FAFSA fancies flawed, outdated form

IUS Horizon

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As the fall semester begins to wrap up, I find myself worrying about something approaching soon.

I am not nervous about the large load of homework I have to conquer, finishing everything for my classes or finals approaching in December.

I am not even concerned with what classes I will be taking next semester or making sure my credits are all lined up to graduate.
What worries me the most is something far beyond my control — financial aid.

Since I began my college experience at IU Southeast, every year has been the same.

As soon as February rolls around, I begin thinking about having to fill out my Free Application for Federal Student Aid.

As the weeks go on, FAFSA acts like my subconscious, trying to warn me of an impending doom as I continue to procrastinate.

Eventually, I end up scrambling around like almost everyone else, finding the correct paperwork and filling in the accurate information as needed.

However, every time I hit the dependency status of the FAFSA form, it always bothers me the most.

Not only do I have to wait desperately while my parents’ procrastinate on handing me their tax forms, but I spend more time figuring out information that should not even be considered when determining the amount of financial aid I receive.

FAFSA is an unfair system, but only toward certain people.

My main problem with the FAFSA system is they only consider those older than 24 to be independent of their parents.

FAFSA assumes all students under the dependent age cap are supported by their parents, resulting in unfair amounts of financial aid.
I made the choice to live at home while attending college.

However, even if I had moved out to live on my own, I would still need to claim myself as a dependent.

There is something wrong with this picture.

It seems if students are from a middle class family, with two parents working decent jobs, everyone is categorized as the same.

I do not know about everyone else, but just because I live with my parents and I am under the age of 24 does not mean they are able to provide me with the necessary funding to attend college.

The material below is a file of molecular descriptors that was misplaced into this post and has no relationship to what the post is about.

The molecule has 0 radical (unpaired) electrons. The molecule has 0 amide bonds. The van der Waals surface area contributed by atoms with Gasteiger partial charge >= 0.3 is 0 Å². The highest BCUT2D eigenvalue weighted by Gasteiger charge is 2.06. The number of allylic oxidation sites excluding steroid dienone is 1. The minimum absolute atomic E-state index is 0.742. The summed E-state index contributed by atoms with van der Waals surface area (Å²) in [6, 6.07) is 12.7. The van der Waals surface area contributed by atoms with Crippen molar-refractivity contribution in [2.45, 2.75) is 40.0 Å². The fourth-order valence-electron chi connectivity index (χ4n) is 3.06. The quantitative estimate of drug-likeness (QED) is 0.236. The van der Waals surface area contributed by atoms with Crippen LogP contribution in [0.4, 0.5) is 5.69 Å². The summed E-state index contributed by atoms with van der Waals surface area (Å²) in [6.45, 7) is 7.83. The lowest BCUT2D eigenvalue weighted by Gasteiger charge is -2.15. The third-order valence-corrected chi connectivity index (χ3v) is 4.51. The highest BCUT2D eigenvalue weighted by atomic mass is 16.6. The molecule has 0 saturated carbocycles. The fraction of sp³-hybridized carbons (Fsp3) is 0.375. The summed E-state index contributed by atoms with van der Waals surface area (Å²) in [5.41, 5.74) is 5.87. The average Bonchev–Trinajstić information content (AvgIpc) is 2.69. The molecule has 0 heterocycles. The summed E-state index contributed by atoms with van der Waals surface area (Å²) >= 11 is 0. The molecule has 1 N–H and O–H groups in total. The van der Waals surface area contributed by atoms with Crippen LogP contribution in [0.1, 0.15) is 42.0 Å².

For the most part, students who attend college in the hopes of obtaining a bachelor’s degree remain in school for four to five years.

The fact that 24 is the age cap for dependent students seems very senseless, especially since I expect to graduate by the time I am 23.

Not to worry, though.

As long as I am working on my master’s, married, have a child or am homeless, I can get around the system.

Even when I factor in the Expected Family Contribution on the FAFSA form, I still somehow end up with just loans — all of which I have to pay back.

In essence, the system that began back in the 1950s is outdated.

While President Barack Obama is trying to relieve the huge amount of accumulated student debt, like everything else, I doubt it will have much of an impact on present students.

Throughout my college education, I strive to always do well in my classes, but it never seems to pay off.

I know it might have an impact on employers, but in reality, most businesses just look to see if students have a degree in anything before hiring them.

Even with my grades, I am not eligible for grants or scholarships. Only once have I been able to receive a grant.

I did have a scholarship from IU Southeast when I started college, until it was taken away from me due to lack of funding.

The fact of the matter is students who work hard get little in return.

I am not saying it is the  fault of the students, but it is the error of the system in place.

FAFSA has been  turned into a complete scam, where students whose parents refuse or are unable to pay for their college education are being completely misrepresented.

With college tuition rising, it would be impossible for me — and many other students alike — to afford a degree with low-paying jobs.

However, on the other hand, the situation cannot be completely avoided forever.

Something needs to be done to not only update the system but reduce the amount of loans some students receive compared to others with grants and scholarships alone.

The U.S. Department of Education needs to lower this outdated  system in order to achieve fairness for everyone.

In the meantime, I will still be dreading the day when my FAFSA submission is due.